Most Americans today know that the First Amendment protects free speech and freedom of religion, the Second Amendment protects some level of gun ownership, and the others, like the Fourth and Fifth Amendments, protect other individual rights. Ask many people what the Seventh Amendment does, however, and you might be met with blank stares. It is right there in the middle of our Bill of Rights, the first ten amendments to our national Constitution, but the Seventh Amendment often remains overlooked.
The Seventh Amendment protects the American right to a jury trial in civil cases. Its actual text reads as follows:
In suits at common law, where the value in controversy shall exceed twenty dollars, the right of trial by jury shall be preserved, and no fact tried by a jury, shall be otherwise reexamined in any court of the United States, than according to the rules of the common law.
Many state constitutions include similar and even stronger protections. In Rhode Island, where Decof, Decof & Barry, P.C. is based, Section 15 of the state constitution reads as follows:
The right of trial by jury shall remain inviolate. In civil cases the general assembly may fix the size of the petit jury at less than twelve but not less than six.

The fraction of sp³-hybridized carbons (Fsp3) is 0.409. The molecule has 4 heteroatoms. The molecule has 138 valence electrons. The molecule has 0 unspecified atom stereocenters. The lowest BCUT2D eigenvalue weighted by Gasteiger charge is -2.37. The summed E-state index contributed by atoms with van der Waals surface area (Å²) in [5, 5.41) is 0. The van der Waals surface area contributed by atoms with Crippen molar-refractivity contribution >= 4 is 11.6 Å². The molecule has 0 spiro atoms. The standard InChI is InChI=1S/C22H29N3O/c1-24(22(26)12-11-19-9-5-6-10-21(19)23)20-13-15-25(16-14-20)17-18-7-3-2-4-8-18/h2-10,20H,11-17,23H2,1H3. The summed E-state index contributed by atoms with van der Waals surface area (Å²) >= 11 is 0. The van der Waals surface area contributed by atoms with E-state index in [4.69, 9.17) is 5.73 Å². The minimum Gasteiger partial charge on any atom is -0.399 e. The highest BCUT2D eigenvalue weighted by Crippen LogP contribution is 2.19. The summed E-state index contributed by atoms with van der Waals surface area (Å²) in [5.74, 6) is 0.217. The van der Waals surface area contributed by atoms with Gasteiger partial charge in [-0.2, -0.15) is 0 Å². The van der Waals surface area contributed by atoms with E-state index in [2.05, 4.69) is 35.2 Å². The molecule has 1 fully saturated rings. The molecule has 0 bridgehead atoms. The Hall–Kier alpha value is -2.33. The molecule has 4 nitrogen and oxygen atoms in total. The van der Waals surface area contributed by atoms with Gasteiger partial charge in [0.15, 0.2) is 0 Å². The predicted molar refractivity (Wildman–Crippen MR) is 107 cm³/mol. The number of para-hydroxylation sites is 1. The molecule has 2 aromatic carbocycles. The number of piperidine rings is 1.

Our forefathers considered the right to trial by jury, including civil suits for money damages, to be as important as the rights to freedom of expression and religion, and many other fundamental rights.
The Seventh Amendment right to a jury trial is important on two separate levels. First, it protects the personal rights of an individual victim to seek some help from our court system. As important as that individual right is, that is not all the Seventh Amendment protects. The right to a jury trial also enforces a collective right of the American people to a strong and independent third branch of government. Without a decision-making body made of community members, all meaningful policy decisions would be left in the hands of elected officials. By supplying decision-making power over individual disputes directly to our community members, our Constitution ensures that the American people remain directly involved in the governance of our country and conduct. Allowing a jury to decide the “common law” issues regularly raised in civil trials, like motor vehicle and professional negligence, wrongful death and personal injury, ensures that our government remains “of the people, by the people and for the people.”
To learn more about the power and value of the civil justice system, visit our website’s “Useful Information” page.